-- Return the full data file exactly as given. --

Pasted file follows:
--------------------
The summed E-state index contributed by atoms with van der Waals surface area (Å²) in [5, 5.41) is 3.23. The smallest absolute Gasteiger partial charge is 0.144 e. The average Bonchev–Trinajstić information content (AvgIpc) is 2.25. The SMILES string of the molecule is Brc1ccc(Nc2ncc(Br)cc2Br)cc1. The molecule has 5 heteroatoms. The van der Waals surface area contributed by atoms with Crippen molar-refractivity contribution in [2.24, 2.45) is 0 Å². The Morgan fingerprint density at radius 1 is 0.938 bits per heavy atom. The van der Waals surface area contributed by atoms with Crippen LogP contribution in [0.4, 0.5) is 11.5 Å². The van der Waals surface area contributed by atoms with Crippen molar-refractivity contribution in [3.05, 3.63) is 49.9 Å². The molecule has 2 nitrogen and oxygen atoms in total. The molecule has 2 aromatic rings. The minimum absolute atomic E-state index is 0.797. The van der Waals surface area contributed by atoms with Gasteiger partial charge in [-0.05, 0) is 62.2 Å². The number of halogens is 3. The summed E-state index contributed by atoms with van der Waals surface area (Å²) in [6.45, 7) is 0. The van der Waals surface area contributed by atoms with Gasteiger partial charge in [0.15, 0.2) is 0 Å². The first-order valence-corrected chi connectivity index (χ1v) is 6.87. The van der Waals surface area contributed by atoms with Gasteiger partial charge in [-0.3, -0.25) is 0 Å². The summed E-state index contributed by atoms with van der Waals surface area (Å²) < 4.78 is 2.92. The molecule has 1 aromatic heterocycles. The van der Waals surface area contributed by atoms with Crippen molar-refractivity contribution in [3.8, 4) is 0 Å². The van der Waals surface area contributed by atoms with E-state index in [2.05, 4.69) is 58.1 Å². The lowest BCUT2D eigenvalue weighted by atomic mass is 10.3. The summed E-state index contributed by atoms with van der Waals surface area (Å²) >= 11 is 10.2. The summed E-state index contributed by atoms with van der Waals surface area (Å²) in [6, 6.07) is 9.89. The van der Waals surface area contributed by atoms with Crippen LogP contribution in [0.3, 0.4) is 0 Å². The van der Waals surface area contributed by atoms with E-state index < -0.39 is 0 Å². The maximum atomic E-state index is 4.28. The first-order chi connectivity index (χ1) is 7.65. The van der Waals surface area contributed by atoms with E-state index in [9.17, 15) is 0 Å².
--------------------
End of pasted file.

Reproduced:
The summed E-state index contributed by atoms with van der Waals surface area (Å²) in [5, 5.41) is 3.23. The smallest absolute Gasteiger partial charge is 0.144 e. The average Bonchev–Trinajstić information content (AvgIpc) is 2.25. The SMILES string of the molecule is Brc1ccc(Nc2ncc(Br)cc2Br)cc1. The molecule has 5 heteroatoms. The van der Waals surface area contributed by atoms with Crippen molar-refractivity contribution in [2.24, 2.45) is 0 Å². The Morgan fingerprint density at radius 1 is 0.938 bits per heavy atom. The van der Waals surface area contributed by atoms with Crippen LogP contribution in [0.4, 0.5) is 11.5 Å². The van der Waals surface area contributed by atoms with Crippen molar-refractivity contribution in [3.05, 3.63) is 49.9 Å². The molecule has 2 nitrogen and oxygen atoms in total. The molecule has 2 aromatic rings. The minimum absolute atomic E-state index is 0.797. The van der Waals surface area contributed by atoms with Gasteiger partial charge in [-0.05, 0) is 62.2 Å². The number of halogens is 3. The summed E-state index contributed by atoms with van der Waals surface area (Å²) in [6.45, 7) is 0. The van der Waals surface area contributed by atoms with Gasteiger partial charge in [0.15, 0.2) is 0 Å². The first-order valence-corrected chi connectivity index (χ1v) is 6.87. The van der Waals surface area contributed by atoms with Gasteiger partial charge in [-0.3, -0.25) is 0 Å². The summed E-state index contributed by atoms with van der Waals surface area (Å²) < 4.78 is 2.92. The molecule has 1 aromatic heterocycles. The van der Waals surface area contributed by atoms with Crippen molar-refractivity contribution in [3.8, 4) is 0 Å². The van der Waals surface area contributed by atoms with E-state index in [2.05, 4.69) is 58.1 Å². The lowest BCUT2D eigenvalue weighted by atomic mass is 10.3. The summed E-state index contributed by atoms with van der Waals surface area (Å²) >= 11 is 10.2. The summed E-state index contributed by atoms with van der Waals surface area (Å²) in [6, 6.07) is 9.89. The van der Waals surface area contributed by atoms with Crippen LogP contribution in [0.3, 0.4) is 0 Å². The van der Waals surface area contributed by atoms with E-state index < -0.39 is 0 Å². The maximum atomic E-state index is 4.28. The first-order chi connectivity index (χ1) is 7.65. The van der Waals surface area contributed by atoms with E-state index in [9.17, 15) is 0 Å².